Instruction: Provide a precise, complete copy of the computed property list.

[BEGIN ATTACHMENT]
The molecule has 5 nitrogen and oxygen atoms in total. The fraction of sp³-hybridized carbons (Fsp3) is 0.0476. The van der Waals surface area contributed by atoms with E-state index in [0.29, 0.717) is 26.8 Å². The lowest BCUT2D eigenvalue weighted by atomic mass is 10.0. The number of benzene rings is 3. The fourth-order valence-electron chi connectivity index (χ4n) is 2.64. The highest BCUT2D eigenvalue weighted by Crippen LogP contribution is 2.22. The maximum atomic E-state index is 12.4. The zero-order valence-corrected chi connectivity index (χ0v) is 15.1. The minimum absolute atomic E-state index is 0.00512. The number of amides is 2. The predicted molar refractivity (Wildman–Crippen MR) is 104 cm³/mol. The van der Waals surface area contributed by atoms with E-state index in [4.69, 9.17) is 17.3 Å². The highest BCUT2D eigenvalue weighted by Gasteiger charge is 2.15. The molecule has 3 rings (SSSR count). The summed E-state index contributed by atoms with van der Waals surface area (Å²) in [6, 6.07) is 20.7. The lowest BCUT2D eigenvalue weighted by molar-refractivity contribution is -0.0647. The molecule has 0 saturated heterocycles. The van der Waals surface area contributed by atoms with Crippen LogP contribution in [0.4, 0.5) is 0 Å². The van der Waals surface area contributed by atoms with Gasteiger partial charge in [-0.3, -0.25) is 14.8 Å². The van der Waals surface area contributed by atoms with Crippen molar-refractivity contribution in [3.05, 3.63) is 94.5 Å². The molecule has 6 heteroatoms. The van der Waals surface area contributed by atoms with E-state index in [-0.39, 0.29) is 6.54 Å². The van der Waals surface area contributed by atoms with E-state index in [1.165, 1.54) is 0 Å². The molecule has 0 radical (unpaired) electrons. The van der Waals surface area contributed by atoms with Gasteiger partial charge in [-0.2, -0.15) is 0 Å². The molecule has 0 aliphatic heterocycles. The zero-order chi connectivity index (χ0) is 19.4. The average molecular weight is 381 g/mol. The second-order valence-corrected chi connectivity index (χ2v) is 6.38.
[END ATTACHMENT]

The molecule has 5 nitrogen and oxygen atoms in total. The fraction of sp³-hybridized carbons (Fsp3) is 0.0476. The van der Waals surface area contributed by atoms with E-state index in [0.29, 0.717) is 26.8 Å². The lowest BCUT2D eigenvalue weighted by atomic mass is 10.0. The number of benzene rings is 3. The fourth-order valence-electron chi connectivity index (χ4n) is 2.64. The highest BCUT2D eigenvalue weighted by Crippen LogP contribution is 2.22. The maximum atomic E-state index is 12.4. The zero-order valence-corrected chi connectivity index (χ0v) is 15.1. The minimum absolute atomic E-state index is 0.00512. The number of amides is 2. The predicted molar refractivity (Wildman–Crippen MR) is 104 cm³/mol. The van der Waals surface area contributed by atoms with E-state index in [4.69, 9.17) is 17.3 Å². The highest BCUT2D eigenvalue weighted by Gasteiger charge is 2.15. The molecule has 3 rings (SSSR count). The summed E-state index contributed by atoms with van der Waals surface area (Å²) in [6, 6.07) is 20.7. The lowest BCUT2D eigenvalue weighted by molar-refractivity contribution is -0.0647. The molecule has 0 saturated heterocycles. The van der Waals surface area contributed by atoms with Crippen LogP contribution in [0.4, 0.5) is 0 Å². The van der Waals surface area contributed by atoms with Gasteiger partial charge in [-0.3, -0.25) is 14.8 Å². The van der Waals surface area contributed by atoms with Crippen molar-refractivity contribution in [3.05, 3.63) is 94.5 Å². The molecule has 6 heteroatoms. The van der Waals surface area contributed by atoms with E-state index in [-0.39, 0.29) is 6.54 Å². The van der Waals surface area contributed by atoms with E-state index in [1.165, 1.54) is 0 Å². The molecule has 0 radical (unpaired) electrons. The van der Waals surface area contributed by atoms with Gasteiger partial charge in [-0.2, -0.15) is 0 Å². The molecule has 0 aliphatic heterocycles. The zero-order chi connectivity index (χ0) is 19.4. The average molecular weight is 381 g/mol. The second-order valence-corrected chi connectivity index (χ2v) is 6.38.